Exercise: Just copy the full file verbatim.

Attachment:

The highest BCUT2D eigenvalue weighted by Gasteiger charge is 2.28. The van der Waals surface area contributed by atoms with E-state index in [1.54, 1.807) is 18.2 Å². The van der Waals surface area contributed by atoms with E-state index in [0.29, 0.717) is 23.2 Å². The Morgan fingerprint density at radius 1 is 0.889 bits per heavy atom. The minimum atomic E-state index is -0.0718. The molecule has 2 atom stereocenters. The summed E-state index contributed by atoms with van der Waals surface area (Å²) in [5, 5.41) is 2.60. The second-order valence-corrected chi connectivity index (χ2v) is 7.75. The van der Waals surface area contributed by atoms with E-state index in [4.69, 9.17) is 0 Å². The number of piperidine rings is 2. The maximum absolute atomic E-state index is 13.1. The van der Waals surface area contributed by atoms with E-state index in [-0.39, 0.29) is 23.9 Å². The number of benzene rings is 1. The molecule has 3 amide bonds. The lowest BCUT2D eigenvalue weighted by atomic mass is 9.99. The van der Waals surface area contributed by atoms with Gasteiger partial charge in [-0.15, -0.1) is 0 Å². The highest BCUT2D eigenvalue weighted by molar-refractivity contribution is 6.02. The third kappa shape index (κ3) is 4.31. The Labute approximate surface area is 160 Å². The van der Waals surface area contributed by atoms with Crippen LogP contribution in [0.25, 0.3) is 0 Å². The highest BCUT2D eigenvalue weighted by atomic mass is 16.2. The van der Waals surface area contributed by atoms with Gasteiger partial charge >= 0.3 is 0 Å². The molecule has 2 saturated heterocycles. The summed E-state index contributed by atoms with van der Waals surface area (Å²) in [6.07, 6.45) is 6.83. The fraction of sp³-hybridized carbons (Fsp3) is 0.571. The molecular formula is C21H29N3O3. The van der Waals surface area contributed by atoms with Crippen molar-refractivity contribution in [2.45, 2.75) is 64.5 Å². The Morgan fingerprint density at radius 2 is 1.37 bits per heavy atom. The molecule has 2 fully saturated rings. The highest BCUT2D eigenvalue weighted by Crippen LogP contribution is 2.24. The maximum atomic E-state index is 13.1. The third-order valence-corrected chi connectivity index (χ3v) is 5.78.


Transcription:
The highest BCUT2D eigenvalue weighted by Gasteiger charge is 2.28. The van der Waals surface area contributed by atoms with E-state index in [1.54, 1.807) is 18.2 Å². The van der Waals surface area contributed by atoms with E-state index in [0.29, 0.717) is 23.2 Å². The Morgan fingerprint density at radius 1 is 0.889 bits per heavy atom. The minimum atomic E-state index is -0.0718. The molecule has 2 atom stereocenters. The summed E-state index contributed by atoms with van der Waals surface area (Å²) in [5, 5.41) is 2.60. The second-order valence-corrected chi connectivity index (χ2v) is 7.75. The van der Waals surface area contributed by atoms with E-state index in [4.69, 9.17) is 0 Å². The number of piperidine rings is 2. The maximum absolute atomic E-state index is 13.1. The van der Waals surface area contributed by atoms with E-state index in [-0.39, 0.29) is 23.9 Å². The number of benzene rings is 1. The molecule has 3 amide bonds. The lowest BCUT2D eigenvalue weighted by atomic mass is 9.99. The van der Waals surface area contributed by atoms with Gasteiger partial charge in [-0.15, -0.1) is 0 Å². The highest BCUT2D eigenvalue weighted by molar-refractivity contribution is 6.02. The third kappa shape index (κ3) is 4.31. The Labute approximate surface area is 160 Å². The van der Waals surface area contributed by atoms with Crippen LogP contribution in [0.25, 0.3) is 0 Å². The highest BCUT2D eigenvalue weighted by atomic mass is 16.2. The van der Waals surface area contributed by atoms with Gasteiger partial charge >= 0.3 is 0 Å². The molecule has 2 saturated heterocycles. The summed E-state index contributed by atoms with van der Waals surface area (Å²) in [6.07, 6.45) is 6.83. The fraction of sp³-hybridized carbons (Fsp3) is 0.571. The molecular formula is C21H29N3O3. The van der Waals surface area contributed by atoms with Crippen molar-refractivity contribution in [2.45, 2.75) is 64.5 Å². The Morgan fingerprint density at radius 2 is 1.37 bits per heavy atom. The molecule has 2 fully saturated rings. The highest BCUT2D eigenvalue weighted by Crippen LogP contribution is 2.24. The maximum atomic E-state index is 13.1. The third-order valence-corrected chi connectivity index (χ3v) is 5.78.